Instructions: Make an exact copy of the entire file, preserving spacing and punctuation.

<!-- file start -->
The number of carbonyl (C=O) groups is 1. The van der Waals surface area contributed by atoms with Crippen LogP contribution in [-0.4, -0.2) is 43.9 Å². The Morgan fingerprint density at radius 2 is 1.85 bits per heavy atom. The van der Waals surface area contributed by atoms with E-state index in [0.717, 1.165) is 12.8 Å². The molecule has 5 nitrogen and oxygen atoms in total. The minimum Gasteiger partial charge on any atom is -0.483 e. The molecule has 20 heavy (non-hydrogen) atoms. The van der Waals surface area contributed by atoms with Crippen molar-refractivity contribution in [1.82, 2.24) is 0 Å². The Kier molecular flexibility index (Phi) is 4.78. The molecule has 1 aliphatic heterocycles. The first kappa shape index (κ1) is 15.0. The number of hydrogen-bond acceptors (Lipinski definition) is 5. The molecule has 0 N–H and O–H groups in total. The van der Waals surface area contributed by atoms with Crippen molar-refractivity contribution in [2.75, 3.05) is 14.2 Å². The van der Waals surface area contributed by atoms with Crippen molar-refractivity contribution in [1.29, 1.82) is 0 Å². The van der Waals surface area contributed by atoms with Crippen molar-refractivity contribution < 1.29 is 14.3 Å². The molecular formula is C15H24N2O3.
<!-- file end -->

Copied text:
The number of carbonyl (C=O) groups is 1. The van der Waals surface area contributed by atoms with Crippen LogP contribution in [-0.4, -0.2) is 43.9 Å². The Morgan fingerprint density at radius 2 is 1.85 bits per heavy atom. The van der Waals surface area contributed by atoms with E-state index in [0.717, 1.165) is 12.8 Å². The molecule has 5 nitrogen and oxygen atoms in total. The minimum Gasteiger partial charge on any atom is -0.483 e. The molecule has 20 heavy (non-hydrogen) atoms. The van der Waals surface area contributed by atoms with Crippen molar-refractivity contribution in [1.82, 2.24) is 0 Å². The Kier molecular flexibility index (Phi) is 4.78. The molecule has 1 aliphatic heterocycles. The first kappa shape index (κ1) is 15.0. The number of hydrogen-bond acceptors (Lipinski definition) is 5. The molecule has 0 N–H and O–H groups in total. The van der Waals surface area contributed by atoms with Crippen molar-refractivity contribution in [2.75, 3.05) is 14.2 Å². The van der Waals surface area contributed by atoms with Crippen molar-refractivity contribution in [1.29, 1.82) is 0 Å². The van der Waals surface area contributed by atoms with Crippen molar-refractivity contribution < 1.29 is 14.3 Å². The molecular formula is C15H24N2O3.